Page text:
Movie Review – The Incredible Burt Wonderstone (2013)

The Incredible Burt Wonderstone, 2013

Directed by Don Scardino
Starring Steve Carell, Steve Buscemi, Jim Carrey, Olivia Wilde and Alan Arkin


When a street magician’s stunt begins to make their show look stale, superstar magicians Burt Wonderstone and Anton Marvelton look to salvage on their act – and their friendship – by staging their own daring stunt.

Anchorman has a lot to answer for. While it’s undoubtedly a funny movie, it’s almost given the all-clear for comedies to have an unlikeable lead character that you can at least laugh at because he says funny things.

But unlike Anchorman, at its very core the main problem with The Incredible Burt Wonderstone is that Wonderstone simply isn’t a strong enough character to carry the movie. He has a few good lines here and there and some of his characteristics are humorous, but he’s not funny enough to move the film past anything other than ‘okay’. He’s an egotistical, misogynistic dimwit that I found very difficult to get on with. Even though he goes through the inevitable character development, I can’t help but feel that the movie would have worked better if he’d been just a touch more likeable.

The movie essentially works as old school stage magic versus modern day street tricks with Burt Wonderstone and Anton Marvelton’s show getting less and less traction from the audience as people start to tune into newcomer Steve Gray’s unique brand of magic, which includes holding in his urine for a week, sleeping on a bed of hot coals and hiding cards inside of his cheek. With strains on the duo’s working relationship (due to Wonderstone’s ego), the pair fall apart and Wonderstone is reduced to nothing but a penniless has been, seeking help from retired magician Rance Holloway to find his spark again.

Jim Carrey’s Steve Gray is easily the highlight of the movie and as someone who loved Carrey’s string of 90s comedy hits, it’s wonderful to see him back at his best. The character may be a pastiche of David Blaine 10 years too late, but you can almost see the Ace Ventura glint in Carrey’s eye as he revels in playing the bad guy. Had Wonderstone been a more likeable character, he would have been the perfect antagonist.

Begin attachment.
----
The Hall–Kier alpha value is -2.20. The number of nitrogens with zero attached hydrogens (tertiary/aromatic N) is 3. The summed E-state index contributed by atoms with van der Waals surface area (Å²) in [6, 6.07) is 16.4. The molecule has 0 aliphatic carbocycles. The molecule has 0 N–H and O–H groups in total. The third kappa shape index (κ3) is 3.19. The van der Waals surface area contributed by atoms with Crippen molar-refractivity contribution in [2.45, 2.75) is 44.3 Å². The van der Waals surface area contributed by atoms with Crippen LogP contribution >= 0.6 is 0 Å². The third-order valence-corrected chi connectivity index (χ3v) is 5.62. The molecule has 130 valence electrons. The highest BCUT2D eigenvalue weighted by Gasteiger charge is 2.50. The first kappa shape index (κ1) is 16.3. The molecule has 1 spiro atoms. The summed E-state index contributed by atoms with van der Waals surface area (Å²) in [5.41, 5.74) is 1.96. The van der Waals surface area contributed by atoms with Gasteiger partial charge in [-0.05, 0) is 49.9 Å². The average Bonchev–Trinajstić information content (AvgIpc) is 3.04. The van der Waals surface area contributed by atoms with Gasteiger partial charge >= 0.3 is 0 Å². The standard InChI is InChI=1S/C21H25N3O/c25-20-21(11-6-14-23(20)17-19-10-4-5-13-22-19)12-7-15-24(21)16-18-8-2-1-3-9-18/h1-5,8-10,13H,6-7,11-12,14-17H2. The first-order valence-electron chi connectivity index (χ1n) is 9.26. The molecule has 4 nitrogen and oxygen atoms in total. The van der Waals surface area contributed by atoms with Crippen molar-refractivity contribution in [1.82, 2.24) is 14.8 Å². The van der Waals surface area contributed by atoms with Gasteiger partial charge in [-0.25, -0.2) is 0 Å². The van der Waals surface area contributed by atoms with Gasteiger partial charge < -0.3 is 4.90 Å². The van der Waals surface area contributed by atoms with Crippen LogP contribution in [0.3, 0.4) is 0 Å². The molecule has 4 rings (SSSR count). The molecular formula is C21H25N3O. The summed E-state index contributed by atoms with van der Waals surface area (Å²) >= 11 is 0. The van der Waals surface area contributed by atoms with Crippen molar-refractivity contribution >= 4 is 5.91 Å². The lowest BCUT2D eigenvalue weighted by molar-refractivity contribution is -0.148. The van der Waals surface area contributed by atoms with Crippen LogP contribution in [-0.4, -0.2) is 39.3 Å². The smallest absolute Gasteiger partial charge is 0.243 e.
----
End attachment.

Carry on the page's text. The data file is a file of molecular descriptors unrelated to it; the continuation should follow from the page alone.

Being a massive fan of Airheads, I was expecting more from Steve Buscemi as the supporting Anton Marvelton but he is sadly mis-represented here with a script that doesn’t really give him much to chew on. His role is to simply provide Wonderstone with some character development which means he’s only in the movie for about half an hour with nothing more than a few funny lines. The film actually could have survived without the character.

The Incredible Burt Wonderstone does hold up for a good portion of the run time but runs out of steam towards the third act and the climax isn’t overly satisfying – even if it does lead to some good visual gags. Because of its simple plot, it’s very much ‘square peg in square hole’ which means you’ll telegraph where the film is heading (I wouldn’t necessarily say that’s a bad thing however). I would have liked to have seen more Steve Gray as he was the best thing in the movie, but feel that he was best left in the role that he was – just popping up from time to time to remind you of the movie’s theme, do something wacky and leave again.

While it does sound like being incredibly negative on the movie, I actually did enjoy The Incredible Burt Wonderstone. Quite a lot actually. There are a lot of laugh out loud moments, it’s very charming and there are some great spoofs of the Las Vegas entertainment lifestyle including a superb comedic performance from James Gandolfini. When Carell needs to deliver a good line he does and he does the best he can with the weak character. The story may be easy to predict, but it’s a fun ride with some very enjoyable set pieces and while the love story between Wonderstone and assistant Jane incredibly forced, it does lead to a few sweet moments.

I would never recommend that people drop everything to run out and see The Incredible Burt Wonderstone as it will never be anything more than a ★ ★ ★ movie, but if you’re offered a chance to see it you won’t leave the cinema feeling short changed. It’s certainly not the best comedy you’ll see this year, but it probably won’t be the worst either. It’s worth watching just to see Carrey back at his scenery chewing best.

Flickering Myth Rating: Film ★ ★   / Movie ★ ★ ★

Luke Owen is one of the co-editors of Flickering Myth and the host of the Flickering Myth Podcast. You can follow him on Twitter @CGLuke_o.

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